A hacker is proving that sites on the dark web, shrouded in anonymity, can easily be compromised.
On Friday, the unnamed hacker began dumping a sizable database stolen from Freedom Hosting II onto the internet, potentially exposing its users.
The hosting service, Freedom Hosting II, was known for operating thousands of sites that were accessible through the Tor browser; the "dark web" is essentially the encrypted network comprising Tor servers and browsers. But on Friday, the service appeared to be down. Its main landing page was replaced with a message saying that it had been hacked.
Allegedly, Freedom Hosting II had been hosting child pornography sites, though its anonymous operator claimed to have a zero-tolerance policy toward such content, according to the hacker behind the breach.
“What we found while searching through your server is more than 50% child porn…” the hacker wrote in the message left on the site. “Moreover, you host many scam sites, some of which are evidently run by yourself to cover hosting expenses.”
In an email to the IDG News Service, the hacker explained how the breach came about. “I just recently read an article about a well-known exploit that some hosting providers fell victims of many years ago,” the person said.
Freedom Hosting II worked as a free service that allowed anyone to sign up and create a site on the dark web. However, starting on Jan. 30, the hacker gained access to its web server, using a 20-step method.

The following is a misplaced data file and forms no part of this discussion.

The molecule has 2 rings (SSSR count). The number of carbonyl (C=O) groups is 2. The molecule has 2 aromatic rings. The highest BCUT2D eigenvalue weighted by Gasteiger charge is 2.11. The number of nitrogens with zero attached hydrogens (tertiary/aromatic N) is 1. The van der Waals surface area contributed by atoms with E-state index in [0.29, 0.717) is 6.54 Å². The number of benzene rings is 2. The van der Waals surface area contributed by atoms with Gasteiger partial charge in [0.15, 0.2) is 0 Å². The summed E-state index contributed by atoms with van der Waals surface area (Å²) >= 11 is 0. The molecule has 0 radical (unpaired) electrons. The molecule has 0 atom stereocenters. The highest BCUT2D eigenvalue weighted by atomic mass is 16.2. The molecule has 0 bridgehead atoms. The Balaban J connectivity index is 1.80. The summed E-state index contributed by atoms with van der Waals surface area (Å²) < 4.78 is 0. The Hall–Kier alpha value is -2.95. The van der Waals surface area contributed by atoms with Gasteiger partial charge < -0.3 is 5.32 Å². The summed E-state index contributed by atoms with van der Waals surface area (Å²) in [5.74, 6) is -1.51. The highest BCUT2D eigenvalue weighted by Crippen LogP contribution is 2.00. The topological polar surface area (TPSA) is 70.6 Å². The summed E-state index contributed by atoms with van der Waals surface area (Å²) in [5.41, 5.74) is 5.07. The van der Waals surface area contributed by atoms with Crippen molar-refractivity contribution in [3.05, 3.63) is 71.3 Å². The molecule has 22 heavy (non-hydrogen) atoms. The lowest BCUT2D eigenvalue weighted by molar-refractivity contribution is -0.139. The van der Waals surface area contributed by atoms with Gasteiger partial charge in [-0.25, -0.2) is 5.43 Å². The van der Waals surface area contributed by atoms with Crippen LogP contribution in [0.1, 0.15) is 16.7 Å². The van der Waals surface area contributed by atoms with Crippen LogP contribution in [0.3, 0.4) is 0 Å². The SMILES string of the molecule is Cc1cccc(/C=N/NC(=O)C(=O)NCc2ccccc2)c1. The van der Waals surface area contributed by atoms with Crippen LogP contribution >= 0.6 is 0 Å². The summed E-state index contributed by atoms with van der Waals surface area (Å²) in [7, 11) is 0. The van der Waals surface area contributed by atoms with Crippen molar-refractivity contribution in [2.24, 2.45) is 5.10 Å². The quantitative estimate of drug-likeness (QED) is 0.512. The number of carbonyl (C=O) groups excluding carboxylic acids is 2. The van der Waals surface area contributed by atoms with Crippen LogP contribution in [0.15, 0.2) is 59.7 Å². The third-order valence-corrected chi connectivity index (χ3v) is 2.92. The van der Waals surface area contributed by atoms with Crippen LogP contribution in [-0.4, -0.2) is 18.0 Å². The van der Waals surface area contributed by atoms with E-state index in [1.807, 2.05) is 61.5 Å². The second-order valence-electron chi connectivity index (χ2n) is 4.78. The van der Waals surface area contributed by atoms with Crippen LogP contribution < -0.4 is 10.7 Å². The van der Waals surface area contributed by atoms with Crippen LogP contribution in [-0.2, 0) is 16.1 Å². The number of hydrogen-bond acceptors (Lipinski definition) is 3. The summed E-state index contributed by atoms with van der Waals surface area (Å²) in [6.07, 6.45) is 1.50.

The method the hacker claims to have used.
The hack essentially involved starting a new site on Freedom Hosting II and creating a link to gain access to the service’s root directory. This allowed the hacker to browse the entire server.
“I was just curious at first,” the person said. “I had reading permissions to everything the web server could get access to just by creating a symlink to / (the root directory).”
After coming across child porn sites, the hacker decided to take over Freedom Hosting II by altering its configuration file to trigger a password reset.
“Once I found out what they were hosting, I just wanted to shut them down,” said the hacker, who’s also been circulating what he stole through a torrent file.
The dump includes 74GB of files and a 2.3GB database from the service, the hacker claims.
“The IP of the server has been leaked, which potentially could reveal the admin's identity,” the hacker added.
Chris Monteiro, a cybercrime researcher based in the U.K., has been looking through the data dump, which he said appears to be real. The information includes the sites that Freedom Hosting II had been operating, along with the admin credentials to access them.
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